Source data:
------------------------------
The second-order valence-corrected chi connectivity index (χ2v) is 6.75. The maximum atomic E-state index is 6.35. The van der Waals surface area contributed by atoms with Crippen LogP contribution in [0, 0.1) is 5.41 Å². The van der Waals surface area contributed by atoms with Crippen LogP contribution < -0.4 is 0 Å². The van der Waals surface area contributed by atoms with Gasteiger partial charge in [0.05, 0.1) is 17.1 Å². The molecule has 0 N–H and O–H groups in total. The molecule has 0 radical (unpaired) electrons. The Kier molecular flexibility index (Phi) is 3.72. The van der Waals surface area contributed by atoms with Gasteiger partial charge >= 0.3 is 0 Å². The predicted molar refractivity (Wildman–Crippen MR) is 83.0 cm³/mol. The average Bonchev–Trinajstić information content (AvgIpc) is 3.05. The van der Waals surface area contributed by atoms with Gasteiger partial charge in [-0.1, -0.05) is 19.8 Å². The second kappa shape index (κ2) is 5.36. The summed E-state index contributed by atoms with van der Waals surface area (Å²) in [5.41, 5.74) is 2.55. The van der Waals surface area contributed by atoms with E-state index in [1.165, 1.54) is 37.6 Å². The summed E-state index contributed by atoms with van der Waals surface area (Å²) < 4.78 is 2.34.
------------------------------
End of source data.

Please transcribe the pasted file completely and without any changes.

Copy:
The second-order valence-corrected chi connectivity index (χ2v) is 6.75. The maximum atomic E-state index is 6.35. The van der Waals surface area contributed by atoms with Crippen LogP contribution in [0, 0.1) is 5.41 Å². The van der Waals surface area contributed by atoms with Crippen LogP contribution < -0.4 is 0 Å². The van der Waals surface area contributed by atoms with Gasteiger partial charge in [0.05, 0.1) is 17.1 Å². The molecule has 0 N–H and O–H groups in total. The molecule has 0 radical (unpaired) electrons. The Kier molecular flexibility index (Phi) is 3.72. The van der Waals surface area contributed by atoms with Gasteiger partial charge >= 0.3 is 0 Å². The predicted molar refractivity (Wildman–Crippen MR) is 83.0 cm³/mol. The average Bonchev–Trinajstić information content (AvgIpc) is 3.05. The van der Waals surface area contributed by atoms with Gasteiger partial charge in [-0.1, -0.05) is 19.8 Å². The second kappa shape index (κ2) is 5.36. The summed E-state index contributed by atoms with van der Waals surface area (Å²) in [5.41, 5.74) is 2.55. The van der Waals surface area contributed by atoms with E-state index in [1.165, 1.54) is 37.6 Å². The summed E-state index contributed by atoms with van der Waals surface area (Å²) < 4.78 is 2.34.